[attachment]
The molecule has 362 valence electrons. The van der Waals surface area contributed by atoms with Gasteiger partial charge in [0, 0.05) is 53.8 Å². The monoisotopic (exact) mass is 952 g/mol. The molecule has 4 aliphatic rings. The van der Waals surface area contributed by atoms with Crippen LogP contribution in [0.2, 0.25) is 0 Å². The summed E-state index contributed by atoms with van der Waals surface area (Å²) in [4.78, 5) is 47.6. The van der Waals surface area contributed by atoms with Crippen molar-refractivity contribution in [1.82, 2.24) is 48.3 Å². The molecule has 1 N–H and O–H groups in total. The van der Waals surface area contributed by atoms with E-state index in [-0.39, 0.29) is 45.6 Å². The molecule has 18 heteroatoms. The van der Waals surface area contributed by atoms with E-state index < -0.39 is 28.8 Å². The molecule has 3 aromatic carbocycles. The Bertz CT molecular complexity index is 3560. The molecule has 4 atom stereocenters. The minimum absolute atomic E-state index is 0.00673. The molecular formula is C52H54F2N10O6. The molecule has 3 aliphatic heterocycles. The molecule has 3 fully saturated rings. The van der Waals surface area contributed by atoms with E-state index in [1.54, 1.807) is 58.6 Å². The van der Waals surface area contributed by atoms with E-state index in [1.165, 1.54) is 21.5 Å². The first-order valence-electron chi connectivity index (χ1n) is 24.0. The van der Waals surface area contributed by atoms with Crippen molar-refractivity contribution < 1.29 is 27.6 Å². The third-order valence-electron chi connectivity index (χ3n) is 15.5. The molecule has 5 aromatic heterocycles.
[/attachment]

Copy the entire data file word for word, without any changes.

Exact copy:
The molecule has 362 valence electrons. The van der Waals surface area contributed by atoms with Gasteiger partial charge in [0, 0.05) is 53.8 Å². The monoisotopic (exact) mass is 952 g/mol. The molecule has 4 aliphatic rings. The van der Waals surface area contributed by atoms with Crippen LogP contribution in [0.2, 0.25) is 0 Å². The summed E-state index contributed by atoms with van der Waals surface area (Å²) in [4.78, 5) is 47.6. The van der Waals surface area contributed by atoms with Crippen molar-refractivity contribution in [1.82, 2.24) is 48.3 Å². The molecule has 1 N–H and O–H groups in total. The van der Waals surface area contributed by atoms with E-state index in [-0.39, 0.29) is 45.6 Å². The molecule has 18 heteroatoms. The van der Waals surface area contributed by atoms with E-state index < -0.39 is 28.8 Å². The molecule has 3 aromatic carbocycles. The Bertz CT molecular complexity index is 3560. The molecule has 4 atom stereocenters. The minimum absolute atomic E-state index is 0.00673. The molecular formula is C52H54F2N10O6. The molecule has 3 aliphatic heterocycles. The molecule has 3 fully saturated rings. The van der Waals surface area contributed by atoms with E-state index in [1.54, 1.807) is 58.6 Å². The van der Waals surface area contributed by atoms with E-state index in [1.165, 1.54) is 21.5 Å². The first-order valence-electron chi connectivity index (χ1n) is 24.0. The van der Waals surface area contributed by atoms with Crippen molar-refractivity contribution < 1.29 is 27.6 Å². The third-order valence-electron chi connectivity index (χ3n) is 15.5. The molecule has 5 aromatic heterocycles.